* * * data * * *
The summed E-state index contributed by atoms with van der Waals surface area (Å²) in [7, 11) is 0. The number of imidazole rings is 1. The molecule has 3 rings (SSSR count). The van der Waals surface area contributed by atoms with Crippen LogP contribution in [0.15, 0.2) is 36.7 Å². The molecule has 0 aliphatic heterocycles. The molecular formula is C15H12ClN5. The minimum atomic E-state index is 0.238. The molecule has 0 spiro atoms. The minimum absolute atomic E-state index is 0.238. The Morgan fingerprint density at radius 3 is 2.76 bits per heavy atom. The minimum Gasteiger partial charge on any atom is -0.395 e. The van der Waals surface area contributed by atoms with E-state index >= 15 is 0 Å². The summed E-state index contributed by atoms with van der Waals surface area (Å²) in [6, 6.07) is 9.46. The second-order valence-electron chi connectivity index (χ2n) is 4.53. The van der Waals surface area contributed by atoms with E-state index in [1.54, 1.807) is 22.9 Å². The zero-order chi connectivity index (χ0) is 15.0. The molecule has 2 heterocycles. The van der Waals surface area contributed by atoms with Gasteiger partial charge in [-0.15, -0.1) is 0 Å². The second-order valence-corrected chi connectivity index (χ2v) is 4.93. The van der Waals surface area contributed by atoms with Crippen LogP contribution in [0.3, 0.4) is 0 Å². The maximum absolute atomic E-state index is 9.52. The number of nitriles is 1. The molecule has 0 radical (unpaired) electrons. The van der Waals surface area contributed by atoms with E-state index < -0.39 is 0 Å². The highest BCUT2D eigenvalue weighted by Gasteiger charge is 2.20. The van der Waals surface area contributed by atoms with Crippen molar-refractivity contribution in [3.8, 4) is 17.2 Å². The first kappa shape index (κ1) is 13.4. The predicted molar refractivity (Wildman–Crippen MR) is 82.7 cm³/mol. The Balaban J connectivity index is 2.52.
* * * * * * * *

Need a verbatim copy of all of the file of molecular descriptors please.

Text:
The summed E-state index contributed by atoms with van der Waals surface area (Å²) in [7, 11) is 0. The number of imidazole rings is 1. The molecule has 3 rings (SSSR count). The van der Waals surface area contributed by atoms with Crippen LogP contribution in [0.15, 0.2) is 36.7 Å². The molecule has 0 aliphatic heterocycles. The molecular formula is C15H12ClN5. The minimum atomic E-state index is 0.238. The molecule has 0 spiro atoms. The minimum absolute atomic E-state index is 0.238. The Morgan fingerprint density at radius 3 is 2.76 bits per heavy atom. The minimum Gasteiger partial charge on any atom is -0.395 e. The van der Waals surface area contributed by atoms with E-state index >= 15 is 0 Å². The summed E-state index contributed by atoms with van der Waals surface area (Å²) in [6, 6.07) is 9.46. The second-order valence-electron chi connectivity index (χ2n) is 4.53. The van der Waals surface area contributed by atoms with E-state index in [1.54, 1.807) is 22.9 Å². The zero-order chi connectivity index (χ0) is 15.0. The molecule has 2 heterocycles. The van der Waals surface area contributed by atoms with Gasteiger partial charge in [-0.15, -0.1) is 0 Å². The second-order valence-corrected chi connectivity index (χ2v) is 4.93. The van der Waals surface area contributed by atoms with Crippen LogP contribution in [0.3, 0.4) is 0 Å². The maximum absolute atomic E-state index is 9.52. The number of nitriles is 1. The molecule has 0 radical (unpaired) electrons. The van der Waals surface area contributed by atoms with E-state index < -0.39 is 0 Å². The highest BCUT2D eigenvalue weighted by Gasteiger charge is 2.20. The van der Waals surface area contributed by atoms with Crippen molar-refractivity contribution in [3.8, 4) is 17.2 Å². The first kappa shape index (κ1) is 13.4. The predicted molar refractivity (Wildman–Crippen MR) is 82.7 cm³/mol. The Balaban J connectivity index is 2.52.